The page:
November 13, 2003
Master classes offer chance to see musicians in the making
When jazz violinist Regina Carter visited the School of Music last week, it was just one more opportunity for students at the school to have a lesson — in public.
Carter was here to give a master class, one of eight being offered this fall alone. Master classes feature a guest artist who performs and explains technique, but they also include students performing for the guest and receiving a critique, with other students listening in.
“At its best a master class gives the audience a chance to see process and illumination as a student is able to make an interpretive discovery while working with the guest,” said School of Music Director Robin McCabe.
McCabe said that no two master classes are alike because the personality and style of the teachers vary.
Carter, who was in Seattle to perform at Jazz Alley, gave a low-key master class that featured her playing the violin with UW Music Professor Marc Seales on the piano. Student groups then offered their own performances, with Carter commenting and giving suggestions. Often, Carter would ask the musicians to repeat some portion of their piece, incorporating her suggestions.
A native of Detroit, Carter is a classically trained violinist who later turned to jazz. In 2001 she made history by becoming the first jazz musician and the first African-American artist to play the legendary violin owned by classical music virtuoso and composer Niccolo Paganini. She later used the violin to record her new album, Paganini: After a Dream.
Like Carter, many of the artists giving master classes are in Seattle to perform — either at the music school or elsewhere. Guests are given a modest honorarium and are often co-sponsored by entities such as the Seattle Symphony or even the Experience Music Project. Carter’s appearance was underwritten by the Seattle Partnership for American Popular Music, a collaboration between the UW School of Music, Experience Music Project, and KEXP radio, funded by a gift from the Allen Foundation for Music.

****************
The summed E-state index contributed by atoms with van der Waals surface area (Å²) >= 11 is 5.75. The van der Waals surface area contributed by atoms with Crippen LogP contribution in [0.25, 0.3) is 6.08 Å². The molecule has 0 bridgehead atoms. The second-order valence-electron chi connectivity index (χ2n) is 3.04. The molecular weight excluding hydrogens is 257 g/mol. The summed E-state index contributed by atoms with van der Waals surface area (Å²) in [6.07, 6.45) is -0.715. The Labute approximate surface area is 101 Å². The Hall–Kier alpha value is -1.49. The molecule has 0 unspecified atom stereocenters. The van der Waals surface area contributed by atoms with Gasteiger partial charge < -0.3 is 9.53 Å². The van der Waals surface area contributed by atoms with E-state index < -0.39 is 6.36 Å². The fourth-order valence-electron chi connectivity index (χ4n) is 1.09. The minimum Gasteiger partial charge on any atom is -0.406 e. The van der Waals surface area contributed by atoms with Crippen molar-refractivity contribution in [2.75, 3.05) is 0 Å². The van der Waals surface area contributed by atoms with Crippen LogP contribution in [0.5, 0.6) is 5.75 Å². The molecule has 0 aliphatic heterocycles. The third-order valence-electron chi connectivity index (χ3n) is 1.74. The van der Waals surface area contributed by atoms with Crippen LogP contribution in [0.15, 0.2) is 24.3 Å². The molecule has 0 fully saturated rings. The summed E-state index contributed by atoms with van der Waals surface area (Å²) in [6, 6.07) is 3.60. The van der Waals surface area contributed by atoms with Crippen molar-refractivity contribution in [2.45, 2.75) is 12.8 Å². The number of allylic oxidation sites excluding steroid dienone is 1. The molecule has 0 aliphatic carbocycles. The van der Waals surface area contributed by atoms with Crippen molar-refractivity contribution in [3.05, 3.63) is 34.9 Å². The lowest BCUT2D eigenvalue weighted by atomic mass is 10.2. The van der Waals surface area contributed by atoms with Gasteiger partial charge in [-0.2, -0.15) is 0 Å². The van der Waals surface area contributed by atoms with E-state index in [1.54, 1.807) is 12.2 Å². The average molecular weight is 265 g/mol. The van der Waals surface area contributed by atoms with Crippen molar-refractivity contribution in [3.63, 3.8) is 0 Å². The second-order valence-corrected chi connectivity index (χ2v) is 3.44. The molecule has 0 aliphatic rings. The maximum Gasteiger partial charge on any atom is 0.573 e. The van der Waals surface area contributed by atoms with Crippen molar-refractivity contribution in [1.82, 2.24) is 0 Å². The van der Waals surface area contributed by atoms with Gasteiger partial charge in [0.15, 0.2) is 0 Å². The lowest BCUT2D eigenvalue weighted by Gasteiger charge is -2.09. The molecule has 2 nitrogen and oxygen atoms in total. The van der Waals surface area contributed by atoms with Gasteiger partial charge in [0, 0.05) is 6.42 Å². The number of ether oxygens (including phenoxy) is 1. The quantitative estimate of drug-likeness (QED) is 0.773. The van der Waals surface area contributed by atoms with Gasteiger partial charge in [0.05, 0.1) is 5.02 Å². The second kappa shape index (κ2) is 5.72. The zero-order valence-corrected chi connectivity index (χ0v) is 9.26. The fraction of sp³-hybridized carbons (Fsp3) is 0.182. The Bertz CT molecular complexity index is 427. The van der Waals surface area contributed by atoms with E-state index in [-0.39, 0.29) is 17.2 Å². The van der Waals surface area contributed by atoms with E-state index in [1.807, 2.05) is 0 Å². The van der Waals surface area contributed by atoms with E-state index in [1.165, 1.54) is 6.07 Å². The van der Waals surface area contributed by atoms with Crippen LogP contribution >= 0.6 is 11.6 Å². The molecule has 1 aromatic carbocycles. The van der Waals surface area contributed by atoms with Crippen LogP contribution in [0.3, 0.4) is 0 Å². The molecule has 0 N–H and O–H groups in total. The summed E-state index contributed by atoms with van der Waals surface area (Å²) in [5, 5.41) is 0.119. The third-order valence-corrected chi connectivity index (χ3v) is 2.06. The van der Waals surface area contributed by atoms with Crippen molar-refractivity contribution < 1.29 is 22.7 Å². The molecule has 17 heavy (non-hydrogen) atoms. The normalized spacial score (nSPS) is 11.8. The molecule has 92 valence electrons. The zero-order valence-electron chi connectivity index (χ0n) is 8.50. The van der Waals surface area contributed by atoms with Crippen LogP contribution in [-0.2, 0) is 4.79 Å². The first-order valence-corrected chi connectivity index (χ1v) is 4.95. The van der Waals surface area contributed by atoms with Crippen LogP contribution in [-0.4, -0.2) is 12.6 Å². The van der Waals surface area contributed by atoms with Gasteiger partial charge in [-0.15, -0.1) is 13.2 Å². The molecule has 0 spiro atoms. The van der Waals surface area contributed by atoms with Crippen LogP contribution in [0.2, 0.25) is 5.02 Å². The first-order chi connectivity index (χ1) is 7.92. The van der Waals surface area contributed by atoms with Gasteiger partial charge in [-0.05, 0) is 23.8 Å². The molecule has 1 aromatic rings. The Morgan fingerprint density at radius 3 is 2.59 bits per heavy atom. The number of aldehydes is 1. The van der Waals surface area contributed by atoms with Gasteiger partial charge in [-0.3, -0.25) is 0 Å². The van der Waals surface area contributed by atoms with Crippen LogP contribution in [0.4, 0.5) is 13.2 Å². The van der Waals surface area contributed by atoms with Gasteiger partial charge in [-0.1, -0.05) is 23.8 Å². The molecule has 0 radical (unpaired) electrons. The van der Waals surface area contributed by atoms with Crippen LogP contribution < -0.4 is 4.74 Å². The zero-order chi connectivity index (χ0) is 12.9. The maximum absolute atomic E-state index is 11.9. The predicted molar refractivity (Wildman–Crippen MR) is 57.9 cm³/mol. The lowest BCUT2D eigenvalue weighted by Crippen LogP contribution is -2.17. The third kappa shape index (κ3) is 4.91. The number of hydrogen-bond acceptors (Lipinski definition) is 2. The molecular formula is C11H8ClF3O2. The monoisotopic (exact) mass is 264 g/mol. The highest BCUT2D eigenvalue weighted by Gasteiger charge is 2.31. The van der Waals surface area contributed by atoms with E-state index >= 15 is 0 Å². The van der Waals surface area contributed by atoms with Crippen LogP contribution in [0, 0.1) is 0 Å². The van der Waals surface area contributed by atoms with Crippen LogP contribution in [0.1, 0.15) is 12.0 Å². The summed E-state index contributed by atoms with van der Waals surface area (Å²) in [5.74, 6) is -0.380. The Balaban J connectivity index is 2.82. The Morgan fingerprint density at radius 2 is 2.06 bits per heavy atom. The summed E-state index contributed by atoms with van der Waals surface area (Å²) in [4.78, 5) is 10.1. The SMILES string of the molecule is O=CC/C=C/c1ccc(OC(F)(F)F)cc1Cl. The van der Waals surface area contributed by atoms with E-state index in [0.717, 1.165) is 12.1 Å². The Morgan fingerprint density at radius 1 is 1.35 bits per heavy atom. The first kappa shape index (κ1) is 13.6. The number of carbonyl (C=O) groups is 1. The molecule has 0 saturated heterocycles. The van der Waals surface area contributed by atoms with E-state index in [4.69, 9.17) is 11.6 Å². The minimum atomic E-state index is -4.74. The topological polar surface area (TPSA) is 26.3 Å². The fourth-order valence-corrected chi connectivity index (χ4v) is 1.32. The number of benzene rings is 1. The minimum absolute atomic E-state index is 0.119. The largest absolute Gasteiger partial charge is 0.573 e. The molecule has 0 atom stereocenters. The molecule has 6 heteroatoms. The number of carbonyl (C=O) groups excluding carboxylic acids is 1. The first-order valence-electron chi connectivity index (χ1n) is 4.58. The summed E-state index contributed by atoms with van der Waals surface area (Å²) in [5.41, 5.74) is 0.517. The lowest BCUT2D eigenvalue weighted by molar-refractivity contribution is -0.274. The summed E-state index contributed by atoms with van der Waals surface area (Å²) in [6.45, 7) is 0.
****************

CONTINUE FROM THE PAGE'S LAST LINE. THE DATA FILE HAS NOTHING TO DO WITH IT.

Master classes are very popular, McCabe said. When famous cellist Janos Starker was on campus, “people were overflowing into the corridors, trying to hear one of his master classes,” she said.
Music students have teachers on the UW faculty with whom they study individually, but master classes provide something extra, McCabe said.
“The student has the benefit of a different ‘lens’ being focused on what he or she is trying to do. In a voice master class for instance, a guest teacher may have a different approach to diction, or to acting or moving on the stage.”
But the students aren’t the only ones who benefit. Master classes are generally open to the public and they’re free. The two remaining classes this quarter are Trio Solisti, scheduled for 3:45 p.m. Nov. 24 in 213 Music, and pianist Dmitry Rachmanov, 3:30 p.m. Dec. 4 in Brechemin Auditorium.